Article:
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Posts Tagged ‘Orson Scott Card’

Here is the picture of the purple phone I mentioned. You cannot really appreciate just how purple it is in a picture, but I have to admit that it is growing on me…

I was a writer again today and it felt good. I fell in and out of projects. From reading the Orson Scott Card book on characters, to re-reading Asandra to try to figure out exactly what I did with that story, to figuring out timeline issues in Xsardis, I have tackled a variety of important things. And I am learning from them all.

When I am super busy I do not have time to develop my craft as I would like to. I rarely try short stories because there is not time. I would never have dared to attempt a poem. But the more I write, the more I want to expand my horizons. I think I can blame the Writers’ Guild for my attempt today at a poem. Though, when I say ‘blame’ I really mean ‘thank.’ I was inspired by something today and I was able to take the time to write a poem about it. My fellow guild members had given me the courage (or maybe the shove) to attempt it. I cannot even begin to guess if it’s any good. And the big problem with poems and me is that they are so personal that I don’t want to share them. But even if no other soul ever discovers it, it was so freeing and exciting to write.

When I am working out an issue, I usually pull out my guitar and sing it out. It is cool to watch myself begin to sort things out through writing. Although this was not an issue but an appreciation of great beauty. My heart feels alive in a very new way and my poem was an attempt to capture that.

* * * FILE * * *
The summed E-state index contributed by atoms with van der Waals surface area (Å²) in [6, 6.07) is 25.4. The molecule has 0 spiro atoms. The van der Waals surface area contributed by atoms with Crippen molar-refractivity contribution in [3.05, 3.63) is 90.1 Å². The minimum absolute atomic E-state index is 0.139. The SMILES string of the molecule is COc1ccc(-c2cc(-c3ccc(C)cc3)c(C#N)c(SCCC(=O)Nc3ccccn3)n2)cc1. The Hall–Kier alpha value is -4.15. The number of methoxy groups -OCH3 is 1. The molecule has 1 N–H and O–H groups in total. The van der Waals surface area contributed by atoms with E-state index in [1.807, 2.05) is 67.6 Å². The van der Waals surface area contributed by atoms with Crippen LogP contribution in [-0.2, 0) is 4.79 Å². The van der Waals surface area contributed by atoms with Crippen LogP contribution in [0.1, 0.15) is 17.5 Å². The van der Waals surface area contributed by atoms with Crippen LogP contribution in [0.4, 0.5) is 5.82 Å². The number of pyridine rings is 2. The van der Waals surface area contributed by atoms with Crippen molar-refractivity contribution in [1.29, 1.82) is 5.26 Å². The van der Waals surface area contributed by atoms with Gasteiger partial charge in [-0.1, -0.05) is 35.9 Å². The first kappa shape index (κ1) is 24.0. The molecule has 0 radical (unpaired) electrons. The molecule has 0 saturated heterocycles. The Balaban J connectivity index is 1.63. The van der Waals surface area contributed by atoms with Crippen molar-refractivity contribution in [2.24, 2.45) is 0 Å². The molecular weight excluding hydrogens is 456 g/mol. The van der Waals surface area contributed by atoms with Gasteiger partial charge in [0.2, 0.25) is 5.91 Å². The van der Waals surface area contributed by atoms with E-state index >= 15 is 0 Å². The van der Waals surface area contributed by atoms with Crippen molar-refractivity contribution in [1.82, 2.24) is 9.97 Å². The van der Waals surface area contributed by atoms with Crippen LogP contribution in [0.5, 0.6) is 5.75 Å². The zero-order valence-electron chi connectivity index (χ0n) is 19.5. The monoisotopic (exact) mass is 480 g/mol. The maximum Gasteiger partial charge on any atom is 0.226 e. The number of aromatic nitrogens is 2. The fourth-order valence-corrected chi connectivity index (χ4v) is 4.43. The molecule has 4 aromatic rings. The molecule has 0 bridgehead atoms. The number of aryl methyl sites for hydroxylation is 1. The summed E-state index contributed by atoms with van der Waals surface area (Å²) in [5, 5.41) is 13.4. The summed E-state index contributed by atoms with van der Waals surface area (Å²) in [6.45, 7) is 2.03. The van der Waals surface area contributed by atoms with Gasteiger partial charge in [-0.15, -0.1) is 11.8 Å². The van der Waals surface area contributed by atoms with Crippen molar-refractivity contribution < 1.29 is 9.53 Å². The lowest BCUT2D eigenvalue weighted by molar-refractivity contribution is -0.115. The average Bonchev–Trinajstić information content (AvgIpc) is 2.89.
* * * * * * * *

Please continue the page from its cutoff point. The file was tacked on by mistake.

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“Every story choice you make arises out of who you are, at the deepest level of your soul… (It) reveals more about you, in fact, than you know about yourself… The moment you use a technique that doesn’t belong in your story, solely for the sake of appealing to some imagined reader… your story dies a little…” from Characters and Viewpoint by Orson Scott Card.

With the Borders in my hometown closing I set out to use the sales to enhance my library of books in my field. I picked up Characters and Viewpoint not just because of the tone that was easy to follow or because the content was relevant, but also because Card recognizes early on that the book is not a formula for a cake or a checklist for perfection, but construction tools to dig out of the author the important traits. Too often, works on literature try to coddle the author with familiar do’s and don’t’s. This doesn’t work for creative authors!

When I teach in the classroom, I do NOT give students a lecture on how to follow in my footsteps or write the perfect novel. Instead, I teach them how to put emotion into their stories, how to turn a boring article into something they care about, and the like. This is a much more effective manner in the long run. Basics are for English class, not for the professional writer.

I am two chapters into Card’s book and I have already found it extremely helpful. I took the above quote to Writers’ Guild’s third meeting tonight to get their take on it. Unanimously and fervently they agreed that writing does come from your soul and you cannot cater to readers until you love the project yourself.

Writers’ Guild was held tonight at Paddy Murphy’s in downtown Bangor. We arrived at 6 and did not leave until the place closed at 9:30. Our largest group yet attended: 5 people. We talked for a long time about literature and passed around stories. Then we fell naturally into talking politics, movies, theology, life, college, family, memories… Our guild has a unique texture, one changing as the members grow. I look forward to seeing where it goes!

And for my avid fans: check out the new www.issym.com where you can now ‘like’ Issym and comment at the ‘about the books’ page!

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